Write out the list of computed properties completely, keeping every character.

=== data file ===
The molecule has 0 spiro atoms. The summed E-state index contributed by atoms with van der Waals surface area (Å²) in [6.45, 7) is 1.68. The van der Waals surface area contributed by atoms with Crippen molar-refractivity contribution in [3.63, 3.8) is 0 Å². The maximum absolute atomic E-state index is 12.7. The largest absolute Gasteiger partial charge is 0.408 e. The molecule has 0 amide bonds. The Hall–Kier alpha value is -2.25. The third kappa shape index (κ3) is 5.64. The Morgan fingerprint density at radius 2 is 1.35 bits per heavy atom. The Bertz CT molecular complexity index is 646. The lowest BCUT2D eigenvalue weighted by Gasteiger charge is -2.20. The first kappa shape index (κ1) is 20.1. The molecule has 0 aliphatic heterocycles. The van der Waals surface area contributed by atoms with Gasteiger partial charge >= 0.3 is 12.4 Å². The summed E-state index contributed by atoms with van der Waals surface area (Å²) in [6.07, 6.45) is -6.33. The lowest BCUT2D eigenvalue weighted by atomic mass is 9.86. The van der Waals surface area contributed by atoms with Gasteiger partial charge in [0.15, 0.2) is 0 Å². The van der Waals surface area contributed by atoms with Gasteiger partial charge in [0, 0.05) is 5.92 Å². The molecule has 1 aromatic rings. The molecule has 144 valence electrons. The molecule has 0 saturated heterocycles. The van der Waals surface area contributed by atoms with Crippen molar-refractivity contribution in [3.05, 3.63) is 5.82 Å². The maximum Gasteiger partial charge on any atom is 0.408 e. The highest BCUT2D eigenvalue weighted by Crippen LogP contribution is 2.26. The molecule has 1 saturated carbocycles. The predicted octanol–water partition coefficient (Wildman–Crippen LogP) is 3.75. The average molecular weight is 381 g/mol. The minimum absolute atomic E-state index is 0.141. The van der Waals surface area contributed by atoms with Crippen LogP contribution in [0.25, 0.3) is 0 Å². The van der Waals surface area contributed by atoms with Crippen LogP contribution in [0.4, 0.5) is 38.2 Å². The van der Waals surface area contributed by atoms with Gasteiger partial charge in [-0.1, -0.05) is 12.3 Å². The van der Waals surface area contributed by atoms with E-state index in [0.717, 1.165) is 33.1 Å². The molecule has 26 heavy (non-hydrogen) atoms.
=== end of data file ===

The molecule has 0 spiro atoms. The summed E-state index contributed by atoms with van der Waals surface area (Å²) in [6.45, 7) is 1.68. The van der Waals surface area contributed by atoms with Crippen molar-refractivity contribution in [3.63, 3.8) is 0 Å². The maximum absolute atomic E-state index is 12.7. The largest absolute Gasteiger partial charge is 0.408 e. The molecule has 0 amide bonds. The Hall–Kier alpha value is -2.25. The third kappa shape index (κ3) is 5.64. The Morgan fingerprint density at radius 2 is 1.35 bits per heavy atom. The Bertz CT molecular complexity index is 646. The lowest BCUT2D eigenvalue weighted by Gasteiger charge is -2.20. The first kappa shape index (κ1) is 20.1. The molecule has 0 aliphatic heterocycles. The van der Waals surface area contributed by atoms with Gasteiger partial charge >= 0.3 is 12.4 Å². The summed E-state index contributed by atoms with van der Waals surface area (Å²) in [6.07, 6.45) is -6.33. The lowest BCUT2D eigenvalue weighted by atomic mass is 9.86. The van der Waals surface area contributed by atoms with Gasteiger partial charge in [0.15, 0.2) is 0 Å². The van der Waals surface area contributed by atoms with Gasteiger partial charge in [0, 0.05) is 5.92 Å². The molecule has 1 aromatic rings. The molecule has 144 valence electrons. The molecule has 0 saturated heterocycles. The van der Waals surface area contributed by atoms with Crippen molar-refractivity contribution in [3.05, 3.63) is 5.82 Å². The maximum Gasteiger partial charge on any atom is 0.408 e. The highest BCUT2D eigenvalue weighted by Crippen LogP contribution is 2.26. The molecule has 1 saturated carbocycles. The predicted octanol–water partition coefficient (Wildman–Crippen LogP) is 3.75. The average molecular weight is 381 g/mol. The minimum absolute atomic E-state index is 0.141. The van der Waals surface area contributed by atoms with Crippen LogP contribution in [0.25, 0.3) is 0 Å². The van der Waals surface area contributed by atoms with Crippen LogP contribution in [0.4, 0.5) is 38.2 Å². The van der Waals surface area contributed by atoms with Gasteiger partial charge in [-0.1, -0.05) is 12.3 Å². The van der Waals surface area contributed by atoms with E-state index in [0.717, 1.165) is 33.1 Å². The molecule has 26 heavy (non-hydrogen) atoms.